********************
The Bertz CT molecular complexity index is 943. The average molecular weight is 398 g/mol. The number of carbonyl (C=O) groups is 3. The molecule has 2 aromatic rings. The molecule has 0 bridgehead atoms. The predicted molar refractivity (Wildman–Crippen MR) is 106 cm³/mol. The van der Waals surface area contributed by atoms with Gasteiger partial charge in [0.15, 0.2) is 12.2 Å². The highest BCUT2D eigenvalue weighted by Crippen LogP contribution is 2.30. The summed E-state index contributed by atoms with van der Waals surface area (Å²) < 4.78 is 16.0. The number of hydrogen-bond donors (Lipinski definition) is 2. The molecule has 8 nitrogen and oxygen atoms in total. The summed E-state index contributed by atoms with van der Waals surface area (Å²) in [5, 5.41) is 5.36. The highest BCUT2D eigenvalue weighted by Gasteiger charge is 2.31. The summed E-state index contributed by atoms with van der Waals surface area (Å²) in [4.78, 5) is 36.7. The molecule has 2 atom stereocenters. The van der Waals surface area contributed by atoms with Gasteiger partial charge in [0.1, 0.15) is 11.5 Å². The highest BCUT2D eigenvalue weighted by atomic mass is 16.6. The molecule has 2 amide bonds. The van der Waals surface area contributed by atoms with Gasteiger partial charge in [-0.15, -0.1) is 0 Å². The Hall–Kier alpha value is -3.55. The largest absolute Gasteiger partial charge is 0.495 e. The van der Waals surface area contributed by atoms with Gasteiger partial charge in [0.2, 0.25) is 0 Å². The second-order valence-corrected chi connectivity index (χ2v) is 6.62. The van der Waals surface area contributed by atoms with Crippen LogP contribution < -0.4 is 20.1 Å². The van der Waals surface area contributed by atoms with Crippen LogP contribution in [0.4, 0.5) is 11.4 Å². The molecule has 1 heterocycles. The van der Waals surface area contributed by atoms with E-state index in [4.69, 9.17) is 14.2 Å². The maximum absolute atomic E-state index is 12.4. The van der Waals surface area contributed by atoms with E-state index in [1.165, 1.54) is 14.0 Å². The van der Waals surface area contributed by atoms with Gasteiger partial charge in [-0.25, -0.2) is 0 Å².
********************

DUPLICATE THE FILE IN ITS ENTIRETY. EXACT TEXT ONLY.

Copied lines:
The Bertz CT molecular complexity index is 943. The average molecular weight is 398 g/mol. The number of carbonyl (C=O) groups is 3. The molecule has 2 aromatic rings. The molecule has 0 bridgehead atoms. The predicted molar refractivity (Wildman–Crippen MR) is 106 cm³/mol. The van der Waals surface area contributed by atoms with Gasteiger partial charge in [0.15, 0.2) is 12.2 Å². The highest BCUT2D eigenvalue weighted by Crippen LogP contribution is 2.30. The summed E-state index contributed by atoms with van der Waals surface area (Å²) < 4.78 is 16.0. The number of hydrogen-bond donors (Lipinski definition) is 2. The molecule has 8 nitrogen and oxygen atoms in total. The summed E-state index contributed by atoms with van der Waals surface area (Å²) in [5, 5.41) is 5.36. The highest BCUT2D eigenvalue weighted by Gasteiger charge is 2.31. The summed E-state index contributed by atoms with van der Waals surface area (Å²) in [4.78, 5) is 36.7. The molecule has 2 atom stereocenters. The van der Waals surface area contributed by atoms with Gasteiger partial charge in [0.1, 0.15) is 11.5 Å². The highest BCUT2D eigenvalue weighted by atomic mass is 16.6. The molecule has 2 amide bonds. The van der Waals surface area contributed by atoms with Gasteiger partial charge in [-0.15, -0.1) is 0 Å². The Hall–Kier alpha value is -3.55. The largest absolute Gasteiger partial charge is 0.495 e. The van der Waals surface area contributed by atoms with Gasteiger partial charge in [0.2, 0.25) is 0 Å². The second-order valence-corrected chi connectivity index (χ2v) is 6.62. The van der Waals surface area contributed by atoms with Crippen LogP contribution < -0.4 is 20.1 Å². The van der Waals surface area contributed by atoms with Crippen LogP contribution in [0.4, 0.5) is 11.4 Å². The molecule has 1 heterocycles. The van der Waals surface area contributed by atoms with E-state index in [4.69, 9.17) is 14.2 Å². The maximum absolute atomic E-state index is 12.4. The van der Waals surface area contributed by atoms with E-state index in [1.165, 1.54) is 14.0 Å². The van der Waals surface area contributed by atoms with Gasteiger partial charge in [-0.25, -0.2) is 0 Å².